I’m pleased to have been asked to design and build a sculpture and lead the international team to build it at International Forging 2020 in Argentina. Taking place in the city of Buenos Aires, fellow blacksmiths and I will share the skills of restoration and preservation.
We will have blacksmiths/teachers in our group from US, Canada, Russia, Spain, Chile, and Ukraine—this has has become a true international conference. Our goal is to share our knowledge freely, and everyone is welcome.
According to Jerry Coe, a Berkeley, CA-based blacksmith and organizer of the event, “During the past two events in Buenos Aires, we have trained 150 blacksmiths and awakened the trade skills that have been lost in the area. This has brought the attention of Argentina’s national education program and gained recognition from the Ministry of Culture about preservation and restoration of Buenos Aires historic architecture and national museums. We have gained support from Buenos Aires’ US Embassy.
In preparation for the 2020 event, we are organizing into teams to approach the teaching of our craft in a thorough manner. We expect 200 students to attend. Many of the students will be professionals and have small businesses of their own.
Along with classes in tool making and traditional artistic smithing, we will have a class discussing design, bidding, and presentation and the class will delve into determining economic rent/shop overhead. We will also have a forum to discuss ecological approaches to blacksmithing and creating sustainable environmentally friendly products."
This event began in 2016 and has occurred every 2 years since that time.
Forjadores Argentinos is a group that was formed after the inaugural event in 2016. This Facebook group serves to keep the Argentinians connected and to share projects, meeting announcements, and foster connectivity and collaboration.
Elegantly simple design. No wonder I made two of them!…
This steel tripod base and stone top brings a fresh look to its surroundings — whether that be a guest room or an office sitting area. Sturdy, stable, AND good looking — If only we could all be that way…
I used 3" x 1" tubing for the steel legs, and the stone is 1.25" thick.
These round side tables measure about 19” tall, with a diameter of 20”.
Stained glass in jewel tones was custom-slumped as diffusers in this front porch light.
To begin, 3/8” steel plate was bent to convex on a fly press, then the edges were upset to give depth to the steel.
Before slumping the stained glass diffusers, molds/forms of the openings needed to be made. The stained glass was then slumped into these forms, allowing for a proper glass-to-steel fit on the steel plate.
With minimal points of attachment at the wall, this fixture seemingly ‘floats’ off the wall.
Front porch light with slumped glass measures 22” tall x 9” x 6” deep.
The forged elements topping this fabricated gate make an affordable yet custom touch at this beach house.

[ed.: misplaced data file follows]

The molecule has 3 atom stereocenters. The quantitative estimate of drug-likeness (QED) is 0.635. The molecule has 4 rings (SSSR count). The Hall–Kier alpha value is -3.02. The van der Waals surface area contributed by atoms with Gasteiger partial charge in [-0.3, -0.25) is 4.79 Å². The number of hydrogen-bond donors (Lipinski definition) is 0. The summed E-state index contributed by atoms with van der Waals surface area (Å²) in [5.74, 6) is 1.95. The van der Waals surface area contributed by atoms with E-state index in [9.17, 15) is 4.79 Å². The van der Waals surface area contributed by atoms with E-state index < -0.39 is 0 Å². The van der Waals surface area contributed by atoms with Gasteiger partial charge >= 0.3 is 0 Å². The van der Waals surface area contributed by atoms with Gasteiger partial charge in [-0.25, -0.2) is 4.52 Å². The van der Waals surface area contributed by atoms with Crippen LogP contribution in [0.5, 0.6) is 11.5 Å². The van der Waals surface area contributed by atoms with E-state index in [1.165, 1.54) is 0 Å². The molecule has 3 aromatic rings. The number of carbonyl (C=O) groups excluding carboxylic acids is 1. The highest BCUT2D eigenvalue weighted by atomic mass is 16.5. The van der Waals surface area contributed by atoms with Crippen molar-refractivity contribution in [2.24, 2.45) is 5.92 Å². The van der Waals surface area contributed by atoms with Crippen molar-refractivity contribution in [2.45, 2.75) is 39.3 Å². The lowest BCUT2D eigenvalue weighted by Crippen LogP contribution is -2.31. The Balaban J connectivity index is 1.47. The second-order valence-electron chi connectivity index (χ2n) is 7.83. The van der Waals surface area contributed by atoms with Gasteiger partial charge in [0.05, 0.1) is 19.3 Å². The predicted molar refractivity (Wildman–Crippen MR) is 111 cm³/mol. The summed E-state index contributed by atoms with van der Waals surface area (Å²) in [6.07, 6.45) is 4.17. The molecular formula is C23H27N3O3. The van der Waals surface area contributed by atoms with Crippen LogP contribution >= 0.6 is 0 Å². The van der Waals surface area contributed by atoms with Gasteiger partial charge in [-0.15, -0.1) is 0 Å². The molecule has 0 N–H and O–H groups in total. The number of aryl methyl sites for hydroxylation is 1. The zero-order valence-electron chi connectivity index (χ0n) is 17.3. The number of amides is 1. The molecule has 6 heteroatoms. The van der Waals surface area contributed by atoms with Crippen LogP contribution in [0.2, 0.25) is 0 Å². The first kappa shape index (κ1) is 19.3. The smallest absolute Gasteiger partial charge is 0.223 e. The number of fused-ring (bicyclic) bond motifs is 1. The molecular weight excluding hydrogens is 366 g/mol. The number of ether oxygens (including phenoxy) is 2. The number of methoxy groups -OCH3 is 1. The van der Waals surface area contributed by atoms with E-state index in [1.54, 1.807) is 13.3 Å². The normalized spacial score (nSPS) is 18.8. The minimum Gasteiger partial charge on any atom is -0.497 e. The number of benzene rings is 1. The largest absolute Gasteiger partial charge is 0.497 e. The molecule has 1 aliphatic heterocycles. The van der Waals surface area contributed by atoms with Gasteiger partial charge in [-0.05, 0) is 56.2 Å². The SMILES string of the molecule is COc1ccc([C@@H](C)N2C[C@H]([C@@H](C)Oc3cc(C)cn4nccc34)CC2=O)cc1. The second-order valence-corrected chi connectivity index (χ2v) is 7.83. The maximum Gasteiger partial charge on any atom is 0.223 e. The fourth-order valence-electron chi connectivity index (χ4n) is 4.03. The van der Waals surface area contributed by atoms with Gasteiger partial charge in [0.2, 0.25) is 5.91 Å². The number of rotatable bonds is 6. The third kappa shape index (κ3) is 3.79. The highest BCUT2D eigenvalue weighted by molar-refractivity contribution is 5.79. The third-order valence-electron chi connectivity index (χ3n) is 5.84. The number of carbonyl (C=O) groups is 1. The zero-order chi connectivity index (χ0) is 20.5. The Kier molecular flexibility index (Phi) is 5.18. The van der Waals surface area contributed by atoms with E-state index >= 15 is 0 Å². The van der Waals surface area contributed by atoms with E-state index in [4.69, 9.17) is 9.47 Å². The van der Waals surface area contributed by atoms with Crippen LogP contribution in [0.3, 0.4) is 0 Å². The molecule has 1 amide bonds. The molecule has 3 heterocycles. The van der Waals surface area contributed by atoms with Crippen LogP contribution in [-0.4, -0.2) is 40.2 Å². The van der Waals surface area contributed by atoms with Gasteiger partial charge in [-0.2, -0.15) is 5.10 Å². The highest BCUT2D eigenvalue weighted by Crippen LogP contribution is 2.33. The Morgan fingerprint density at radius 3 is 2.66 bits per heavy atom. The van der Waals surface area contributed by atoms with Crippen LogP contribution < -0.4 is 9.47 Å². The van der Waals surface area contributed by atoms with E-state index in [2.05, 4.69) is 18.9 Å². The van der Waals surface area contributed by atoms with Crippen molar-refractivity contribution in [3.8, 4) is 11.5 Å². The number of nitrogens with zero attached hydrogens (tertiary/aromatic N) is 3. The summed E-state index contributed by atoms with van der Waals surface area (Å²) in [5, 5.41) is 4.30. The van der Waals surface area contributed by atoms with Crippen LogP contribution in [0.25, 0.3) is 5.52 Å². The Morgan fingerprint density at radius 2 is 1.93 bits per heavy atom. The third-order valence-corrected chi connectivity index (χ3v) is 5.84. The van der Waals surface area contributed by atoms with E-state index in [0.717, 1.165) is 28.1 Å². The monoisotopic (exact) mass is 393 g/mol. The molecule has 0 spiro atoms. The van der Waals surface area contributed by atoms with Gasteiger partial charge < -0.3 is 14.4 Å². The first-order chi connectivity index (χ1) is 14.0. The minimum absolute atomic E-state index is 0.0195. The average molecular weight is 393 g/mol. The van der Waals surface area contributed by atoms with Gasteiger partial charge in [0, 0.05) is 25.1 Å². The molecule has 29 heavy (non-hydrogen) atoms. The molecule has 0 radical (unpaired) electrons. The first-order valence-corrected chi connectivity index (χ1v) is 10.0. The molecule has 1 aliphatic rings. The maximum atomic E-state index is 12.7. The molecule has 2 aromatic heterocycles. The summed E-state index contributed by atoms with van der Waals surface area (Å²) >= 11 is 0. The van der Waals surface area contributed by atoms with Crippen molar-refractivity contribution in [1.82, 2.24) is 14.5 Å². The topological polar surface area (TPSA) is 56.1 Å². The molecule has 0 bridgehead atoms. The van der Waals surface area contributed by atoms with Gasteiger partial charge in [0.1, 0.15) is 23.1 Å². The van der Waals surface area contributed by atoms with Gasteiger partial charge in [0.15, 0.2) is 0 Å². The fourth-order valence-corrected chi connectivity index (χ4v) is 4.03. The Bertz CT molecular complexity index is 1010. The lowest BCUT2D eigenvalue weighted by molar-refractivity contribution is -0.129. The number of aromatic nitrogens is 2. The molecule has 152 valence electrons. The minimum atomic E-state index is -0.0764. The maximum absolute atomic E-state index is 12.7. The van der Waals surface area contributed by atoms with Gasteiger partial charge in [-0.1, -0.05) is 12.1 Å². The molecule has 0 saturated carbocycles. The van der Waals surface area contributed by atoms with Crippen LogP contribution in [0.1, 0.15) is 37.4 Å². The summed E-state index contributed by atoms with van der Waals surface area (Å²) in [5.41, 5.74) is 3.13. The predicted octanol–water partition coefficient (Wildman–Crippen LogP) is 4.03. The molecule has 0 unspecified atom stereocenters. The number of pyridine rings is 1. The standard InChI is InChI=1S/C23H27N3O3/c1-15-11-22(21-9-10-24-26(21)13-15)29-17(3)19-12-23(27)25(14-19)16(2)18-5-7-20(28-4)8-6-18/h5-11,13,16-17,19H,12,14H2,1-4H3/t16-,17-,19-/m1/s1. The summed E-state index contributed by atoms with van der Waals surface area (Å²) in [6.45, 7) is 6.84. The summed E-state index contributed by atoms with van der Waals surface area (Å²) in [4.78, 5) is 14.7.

The central forged element references a whale’s tail in a subtle nod to the house’s seaside locale.
Whale Tail gate measures 48” tall x 32” wide x 2” deep.
This fireplace screen nestles perfectly in its fireplace nook, inviting guests to fall under its spell...
Leafing through a woodworking magazine, a wood tabletop with forged legs caught my client’s attention. He wanted to emulate this table. He would make the tabletop, and I would make the legs.
These table legs were originally designed by California-based blacksmith Daniel Dole. Although the table leg design was already established, there were still issues to be addressed for this particular project.
I was recently commissioned to create original artwork in rooms which practically all conference attendees at a downtown Austin hotel will visit.
The artful objects: trash cans. The location: the conference room bathrooms.
Azul, the rooftop pool bar at the Westin Austin Downtown, offers a 20th-floor view of the Austin skyline facing Lady Bird Lake.
Now incorporated into that view is a sleek steel-and-granite table which I’m pleased to have designed and installed.
Incorporating beauty into everyday life is a lofty goal of mine. So when I found an absolutely gorgeous granite remnant, the challenge was on.
And that’s how a 12”-wide piece of stone -- a mere sliver -- was made into a functional coffee table.
Tom, my client, wanted a metal and glass coffee table.
We discussed shapes, dimensions, glass thickness, and overall look.
I showed my sketches to several members of a local artist-blacksmith group, including Dana Flanders. Based upon valuable feedback, I refined the bracing and connections for stability.
Collaboration was an essential component in this project. Admittedly, I’d designed a complex piece incorporating traditional joinery (rivets and tenons) and multiple curves.
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